I had the stuff. I just didn’t have the heart. Or, more precisely, I always had the stuff, which was why I never had the heart. I didn’t need it. Then, in the arrogance of youth, with those early years of effortless success in Little League, American Legion, and high school, all the no-hitters and one-hitters and bushels of strikeouts, I felt indomitable. Eventually, however, when it all went south in my 20s, it dawned on me, dimly, that maybe my stuff wasn’t enough, that I lacked something.
I tried to find it, too late, without a clue as to what it was. I looked for something outside myself, a new pitch, a new motion, when I should have been looking elsewhere, inside myself for that “thing” beyond just “stuff” that every great pitcher has. Some not-so-great pitchers have it , too, the workmanlike plodders, the serviceable, fourth or fifth starters on a staff of superstars, the Joe Blantons grinding it out in the shadows of bigger names, Doc Halladay, Cliff Lee, Roy Oswalt and Cole Hamels, his teammates when he was with the Phillies.
Pitchers like Blanton are good enough to go six innings on their good days, give up maybe nine hits and three earned runs, just enough to keep their team in the game, with a chance to win it in the eighth or ninth inning. I always liked guys like that, with mediocre stuff at best, who persevered, and survived 12, or 14 years, with a record of something like 102-103, and an ERA of 4.59. They pitched into their late ‘30s, maybe made a lone All-Star appearance the year they had a good first half and finished 13-11, then retired with a few big contracts under their belt, perhaps enough to buy a small farm in the Piedmont of North Carolina.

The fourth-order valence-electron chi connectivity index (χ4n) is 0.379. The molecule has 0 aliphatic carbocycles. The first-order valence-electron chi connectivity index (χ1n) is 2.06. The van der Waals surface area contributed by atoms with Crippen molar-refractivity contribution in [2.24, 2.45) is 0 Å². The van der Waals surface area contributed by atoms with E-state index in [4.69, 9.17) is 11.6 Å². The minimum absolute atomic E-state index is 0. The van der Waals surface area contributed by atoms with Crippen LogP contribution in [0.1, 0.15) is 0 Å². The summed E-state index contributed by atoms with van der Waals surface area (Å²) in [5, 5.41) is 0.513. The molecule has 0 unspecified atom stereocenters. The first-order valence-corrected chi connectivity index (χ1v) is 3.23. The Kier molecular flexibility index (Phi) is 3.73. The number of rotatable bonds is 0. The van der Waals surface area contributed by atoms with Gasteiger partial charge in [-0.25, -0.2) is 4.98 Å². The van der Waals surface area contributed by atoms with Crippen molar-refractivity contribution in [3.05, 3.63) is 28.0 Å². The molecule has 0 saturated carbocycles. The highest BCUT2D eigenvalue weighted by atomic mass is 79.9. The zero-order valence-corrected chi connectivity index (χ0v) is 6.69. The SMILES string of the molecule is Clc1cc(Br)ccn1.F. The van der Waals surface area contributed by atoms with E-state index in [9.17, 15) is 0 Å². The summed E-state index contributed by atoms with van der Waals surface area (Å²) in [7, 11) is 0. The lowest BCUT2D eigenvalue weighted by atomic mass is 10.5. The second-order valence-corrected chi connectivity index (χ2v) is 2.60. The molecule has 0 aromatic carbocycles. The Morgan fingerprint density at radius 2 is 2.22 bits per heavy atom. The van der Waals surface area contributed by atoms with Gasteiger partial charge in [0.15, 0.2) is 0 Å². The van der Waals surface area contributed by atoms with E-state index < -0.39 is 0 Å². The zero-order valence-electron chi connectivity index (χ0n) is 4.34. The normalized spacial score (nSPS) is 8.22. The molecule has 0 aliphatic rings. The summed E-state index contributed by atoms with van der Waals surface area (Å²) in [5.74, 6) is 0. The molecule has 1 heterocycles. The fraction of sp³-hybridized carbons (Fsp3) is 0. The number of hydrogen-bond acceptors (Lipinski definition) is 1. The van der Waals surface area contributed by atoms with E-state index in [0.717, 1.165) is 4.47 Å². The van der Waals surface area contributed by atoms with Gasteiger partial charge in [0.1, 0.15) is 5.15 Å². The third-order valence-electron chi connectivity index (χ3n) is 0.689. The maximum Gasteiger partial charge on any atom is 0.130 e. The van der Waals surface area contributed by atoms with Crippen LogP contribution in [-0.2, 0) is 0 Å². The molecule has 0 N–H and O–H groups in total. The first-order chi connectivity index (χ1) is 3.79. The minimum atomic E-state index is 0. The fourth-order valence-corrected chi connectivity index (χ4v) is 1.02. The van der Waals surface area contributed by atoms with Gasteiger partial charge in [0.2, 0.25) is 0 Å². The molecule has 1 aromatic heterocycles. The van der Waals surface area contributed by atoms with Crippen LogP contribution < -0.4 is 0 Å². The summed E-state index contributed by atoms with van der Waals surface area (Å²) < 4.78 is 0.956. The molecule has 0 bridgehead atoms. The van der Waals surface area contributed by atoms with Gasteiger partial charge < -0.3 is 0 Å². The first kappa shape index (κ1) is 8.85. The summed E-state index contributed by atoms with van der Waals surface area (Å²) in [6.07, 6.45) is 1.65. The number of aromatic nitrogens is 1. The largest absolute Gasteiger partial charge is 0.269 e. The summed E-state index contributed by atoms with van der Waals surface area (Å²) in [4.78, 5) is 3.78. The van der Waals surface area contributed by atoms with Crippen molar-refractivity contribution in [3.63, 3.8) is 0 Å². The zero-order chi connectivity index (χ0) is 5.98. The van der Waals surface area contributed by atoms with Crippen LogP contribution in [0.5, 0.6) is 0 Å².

Of course, I also admired great pitchers with the big stuff: Warren Spahn, Bob Feller, Sandy Koufax, Tom Seaver, and Justin Verlander. I admired, too, the very good pitchers with nice stuff: Vic Raschi, Bob Lemon, Robin Roberts, C.C. Sabathia, James Shields, and my old minor league teammate, Phil Niekro. But over the years, I have most learned to appreciate the Joe Blantons of baseball, the bricklayers of their craft like Livan Hernandez, Mark Buehrle, and Tony Cloninger, my minor league teammate. I had better stuff than all of them put together, except for Tony, yet I lasted only three years in the minors, while they all pitched successfully in the major leagues for years.
What did they have that I lacked? Fifty years after my failure, I’m still searching for the answer to that question.
[Photo Credit: Chris Daines]